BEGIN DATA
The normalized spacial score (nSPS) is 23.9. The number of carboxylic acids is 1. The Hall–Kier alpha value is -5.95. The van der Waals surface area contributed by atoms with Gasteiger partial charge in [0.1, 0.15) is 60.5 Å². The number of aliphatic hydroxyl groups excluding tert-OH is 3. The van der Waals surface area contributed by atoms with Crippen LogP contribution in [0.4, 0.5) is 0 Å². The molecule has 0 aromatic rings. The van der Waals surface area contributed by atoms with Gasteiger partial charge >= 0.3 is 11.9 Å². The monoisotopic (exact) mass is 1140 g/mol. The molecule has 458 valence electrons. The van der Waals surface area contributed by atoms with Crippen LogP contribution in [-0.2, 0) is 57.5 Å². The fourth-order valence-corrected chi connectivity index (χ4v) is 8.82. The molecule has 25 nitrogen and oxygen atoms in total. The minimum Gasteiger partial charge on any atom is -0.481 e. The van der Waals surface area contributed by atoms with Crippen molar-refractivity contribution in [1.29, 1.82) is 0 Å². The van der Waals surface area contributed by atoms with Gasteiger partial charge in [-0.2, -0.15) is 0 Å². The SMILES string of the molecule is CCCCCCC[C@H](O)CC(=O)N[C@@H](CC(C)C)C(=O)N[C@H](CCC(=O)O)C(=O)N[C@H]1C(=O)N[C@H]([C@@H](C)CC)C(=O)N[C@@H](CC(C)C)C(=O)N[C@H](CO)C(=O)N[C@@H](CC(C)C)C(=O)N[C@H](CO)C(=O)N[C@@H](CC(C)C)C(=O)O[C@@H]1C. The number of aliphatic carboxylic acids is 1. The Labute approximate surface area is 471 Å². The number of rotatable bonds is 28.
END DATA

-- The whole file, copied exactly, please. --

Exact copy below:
The normalized spacial score (nSPS) is 23.9. The number of carboxylic acids is 1. The Hall–Kier alpha value is -5.95. The van der Waals surface area contributed by atoms with Gasteiger partial charge in [0.1, 0.15) is 60.5 Å². The number of aliphatic hydroxyl groups excluding tert-OH is 3. The van der Waals surface area contributed by atoms with Crippen LogP contribution in [0.4, 0.5) is 0 Å². The molecule has 0 aromatic rings. The van der Waals surface area contributed by atoms with Gasteiger partial charge >= 0.3 is 11.9 Å². The monoisotopic (exact) mass is 1140 g/mol. The molecule has 458 valence electrons. The van der Waals surface area contributed by atoms with Crippen LogP contribution in [-0.2, 0) is 57.5 Å². The fourth-order valence-corrected chi connectivity index (χ4v) is 8.82. The molecule has 25 nitrogen and oxygen atoms in total. The minimum Gasteiger partial charge on any atom is -0.481 e. The van der Waals surface area contributed by atoms with Crippen molar-refractivity contribution in [1.29, 1.82) is 0 Å². The van der Waals surface area contributed by atoms with Gasteiger partial charge in [-0.2, -0.15) is 0 Å². The SMILES string of the molecule is CCCCCCC[C@H](O)CC(=O)N[C@@H](CC(C)C)C(=O)N[C@H](CCC(=O)O)C(=O)N[C@H]1C(=O)N[C@H]([C@@H](C)CC)C(=O)N[C@@H](CC(C)C)C(=O)N[C@H](CO)C(=O)N[C@@H](CC(C)C)C(=O)N[C@H](CO)C(=O)N[C@@H](CC(C)C)C(=O)O[C@@H]1C. The number of aliphatic carboxylic acids is 1. The Labute approximate surface area is 471 Å². The number of rotatable bonds is 28.